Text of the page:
On Saturday, December 14th, renowned Canadian jazz singer Holly Cole and her outstanding quartet brought a “little naughty and nice” to Koerner Hall, celebrating the Christmas season in style. Holly, who resides part-time in Toronto, was making her second visit to Koerner Hall and this was her final gig of 2019. The concert continued the popular series “Quiet Please, There’s a Lady on Stage”, supported in memory of Robert Calvin. RCM Executive Director of Performing Arts, Mervon Mehta, recognized season sponsors BMO Financial and the Toronto Star, as well as the evening’s concert sponsor, Wawanesa Insurance.
Holly’s all-Canadian, all-star band consists of her long-time pianist/arranger Aaron Davis, bassist George Koller, reeds player John Johnson and drummer Davide Direnzo. The band opened the first set with a slow blues vamp, and then Holly joined them to enthusiastic and warm applause from her audience, most of whom have been loyal fans since Holly emerged on the Toronto jazz scene about 30 years ago. The tune was Christmas Blues, from her 1991 EP of the same name, and it highlighted the sultry quality of Holly’s voice, her dynamic breath control, and her use of timbre to inflect and tease out nuances and interpretations of melody that always are intriguing and engaging. Johnson, a stalwart of the Toronto jazz scene, contributed a full and throaty solo on tenor sax.
The rest of the evening featured many standards from the Holly Cole songbook dating back to her 1993 Juno-award-winning Don’t Smoke in Bed CD, including inventive re-imaginings of I Can See Clearly Now, Cry (If You Want To), Que Sera, Sera and Everyday Will Be Like a Holiday, which was her encore number. A bluesy version of Me and My Shadow, from Treasures 1989-1993, highlighted the ease with which she riffs with her voice, in this case dialoguing with Johnson’s flute. Also from that album and presented as a charming duet between herself and pianist Davis was Gershwin’s Someone to Watch Over Me, introduced as the first song that she and Davis ever played together.
Holly’s ability to massage a lyric with varying voice textures in absolute sympatico with the subtleties of the band’s accompaniment was never more evident than in Moonglow, from 2003’s Shade, and which featured an exquisite and delicately thought-out solo from Davis. She and the band ripped through an energetic version of Charade, from her 2007 self-titled album, featuring a blistering soprano sax solo from Johnson. Her own composition – You’ve Got a Secret – from 2012’s Night album, got the audience into a finger-snapping groove, and this original song was accompanied only by bass and clarinet – very entertaining. A rockabilly-style Down, Down, Down, from 2012’s Steal the Night, saw Holly playing with or bending tempo much like Dali would bend visual images, to similar startling effect. On Tea for Two, Holly was joined by Direnzo on high-hat and Koller on bass for an exercise in deconstructing a popular tune and rebuilding it in an entire new and exciting way, with lyrics sung at break-neck pace. Finally, They Can’t Take That Away from Me and Ain’t that a Kick in the Head, both from Holly’s latest self-titled album released in 2018, highlighted the versatility of her voice and style, ranging from evocative melodic improvisation to swinging, rhythmically punchy interplay with her talented ensemble.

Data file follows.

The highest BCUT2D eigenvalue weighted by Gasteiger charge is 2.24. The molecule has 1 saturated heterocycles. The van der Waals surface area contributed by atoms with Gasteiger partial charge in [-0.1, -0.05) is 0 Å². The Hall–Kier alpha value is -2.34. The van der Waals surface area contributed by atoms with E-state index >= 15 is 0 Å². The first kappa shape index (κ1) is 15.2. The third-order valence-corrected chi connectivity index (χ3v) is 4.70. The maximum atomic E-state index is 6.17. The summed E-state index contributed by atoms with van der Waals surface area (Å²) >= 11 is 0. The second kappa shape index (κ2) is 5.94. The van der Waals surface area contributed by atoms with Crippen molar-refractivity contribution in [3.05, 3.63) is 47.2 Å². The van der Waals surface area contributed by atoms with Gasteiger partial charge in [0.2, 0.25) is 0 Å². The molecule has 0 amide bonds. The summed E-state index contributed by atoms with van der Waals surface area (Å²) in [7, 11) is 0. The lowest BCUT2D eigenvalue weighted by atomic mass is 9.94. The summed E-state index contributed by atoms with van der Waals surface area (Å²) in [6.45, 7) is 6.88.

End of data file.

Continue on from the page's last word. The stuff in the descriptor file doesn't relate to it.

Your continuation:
Mixed in throughout the two sets were plenty of familiar and perhaps not-so-familiar seasonal songs. Two Thousand Miles, from 1991’s Christmas Blues album, really illustrated the power and appeal of Holly’s low range singing. Not many alto or contralto singers can manage this with the sustained and luxurious feel that she creates. On this song, Direnzo’s savant-like drumming conjured to mind the image of a painter working with a canvas, so deft and meaningful were his brush strokes.
On the naughty side of things, Santa Baby had a bit of The Stripper vibe to it, while I’d Like You for Christmas was introduced as the sexiest Christmas tune you’ll ever hear – and it was! Johnson’s tenor sax solo was rich and expressive, reminding this listener very much of the great Paul Gonsalves. Another fun touch was the lush back-up harmonies provided by Direnzo, Koller and Johnson.
The concert’s first half was concluded with a rollicking rock version of Santa Claus is Coming to Town. Contrasting that finish was a gentle blues opening to the second half with the quartet only performing Guaraldi’s Christmas Time is Here. Rounding out the seasonal selections were This Christmas, Maybe This Christmas and I’d Like to Hitch a Ride with Santa Claus.
The encore number – Everyday Will Be Like a Holiday – performed in a rock-shuffle groove, was Holly’s opportunity to acknowledge the individual talents of each of her band members, and each of them took brief turns riffing on well-known Christmas melodies: Johnson on Jingle Bells, Koller with a bow-tapping Little Drummer Boy joined by Direnzo in a mini jam, and Davis with a haunting What Child Is This?, which easily morphed back into the shuffling Holiday with the audience merrily clapping along.
All in all, this was a thoroughly enjoyable evening of fun and unpretentious jazz music in the spirit of the Christmas season. Holly Cole has forged a very successful international career as a homegrown jazz singer, and she needs to be regarded in the same company as any of the great jazz singers that our country has produced.
Holly Cole: Christmas Time is Here
Review by Jeff Mitchell
Toronto ON December 14th 2019
Holly Cole; Photo courtesy of Royal Conservatory of Music
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